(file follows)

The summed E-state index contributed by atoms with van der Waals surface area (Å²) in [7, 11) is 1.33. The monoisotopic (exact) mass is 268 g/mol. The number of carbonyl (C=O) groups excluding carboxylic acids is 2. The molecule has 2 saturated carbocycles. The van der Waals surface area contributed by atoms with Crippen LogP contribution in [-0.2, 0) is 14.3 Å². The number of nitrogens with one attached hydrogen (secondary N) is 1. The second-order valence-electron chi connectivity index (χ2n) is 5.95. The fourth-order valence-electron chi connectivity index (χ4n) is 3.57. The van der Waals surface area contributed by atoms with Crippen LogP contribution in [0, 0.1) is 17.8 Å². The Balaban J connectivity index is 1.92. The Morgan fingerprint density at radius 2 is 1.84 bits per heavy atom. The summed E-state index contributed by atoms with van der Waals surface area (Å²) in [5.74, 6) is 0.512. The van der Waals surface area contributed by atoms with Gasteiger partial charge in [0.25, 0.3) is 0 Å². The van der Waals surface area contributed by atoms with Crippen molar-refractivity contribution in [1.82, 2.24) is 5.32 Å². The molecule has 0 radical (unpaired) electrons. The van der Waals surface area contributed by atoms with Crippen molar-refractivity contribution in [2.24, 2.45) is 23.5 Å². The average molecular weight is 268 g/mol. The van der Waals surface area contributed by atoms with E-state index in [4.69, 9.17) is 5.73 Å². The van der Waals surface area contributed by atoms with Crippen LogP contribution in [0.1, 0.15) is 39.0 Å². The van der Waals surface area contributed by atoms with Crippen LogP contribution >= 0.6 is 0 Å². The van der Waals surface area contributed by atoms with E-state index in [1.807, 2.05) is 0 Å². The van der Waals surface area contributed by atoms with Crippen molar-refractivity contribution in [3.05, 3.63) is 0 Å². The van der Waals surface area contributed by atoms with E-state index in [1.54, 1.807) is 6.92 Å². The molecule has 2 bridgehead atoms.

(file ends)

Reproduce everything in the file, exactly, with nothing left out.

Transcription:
The summed E-state index contributed by atoms with van der Waals surface area (Å²) in [7, 11) is 1.33. The monoisotopic (exact) mass is 268 g/mol. The number of carbonyl (C=O) groups excluding carboxylic acids is 2. The molecule has 2 saturated carbocycles. The van der Waals surface area contributed by atoms with Crippen LogP contribution in [-0.2, 0) is 14.3 Å². The number of nitrogens with one attached hydrogen (secondary N) is 1. The second-order valence-electron chi connectivity index (χ2n) is 5.95. The fourth-order valence-electron chi connectivity index (χ4n) is 3.57. The van der Waals surface area contributed by atoms with Crippen LogP contribution in [0, 0.1) is 17.8 Å². The Balaban J connectivity index is 1.92. The Morgan fingerprint density at radius 2 is 1.84 bits per heavy atom. The summed E-state index contributed by atoms with van der Waals surface area (Å²) in [5.74, 6) is 0.512. The van der Waals surface area contributed by atoms with Gasteiger partial charge in [0.25, 0.3) is 0 Å². The van der Waals surface area contributed by atoms with Crippen molar-refractivity contribution in [1.82, 2.24) is 5.32 Å². The molecule has 0 radical (unpaired) electrons. The van der Waals surface area contributed by atoms with Crippen molar-refractivity contribution in [2.24, 2.45) is 23.5 Å². The average molecular weight is 268 g/mol. The van der Waals surface area contributed by atoms with E-state index in [4.69, 9.17) is 5.73 Å². The van der Waals surface area contributed by atoms with Crippen LogP contribution in [0.1, 0.15) is 39.0 Å². The van der Waals surface area contributed by atoms with Crippen LogP contribution >= 0.6 is 0 Å². The van der Waals surface area contributed by atoms with E-state index in [1.807, 2.05) is 0 Å². The van der Waals surface area contributed by atoms with Crippen molar-refractivity contribution in [3.05, 3.63) is 0 Å². The van der Waals surface area contributed by atoms with E-state index in [1.54, 1.807) is 6.92 Å². The molecule has 2 bridgehead atoms.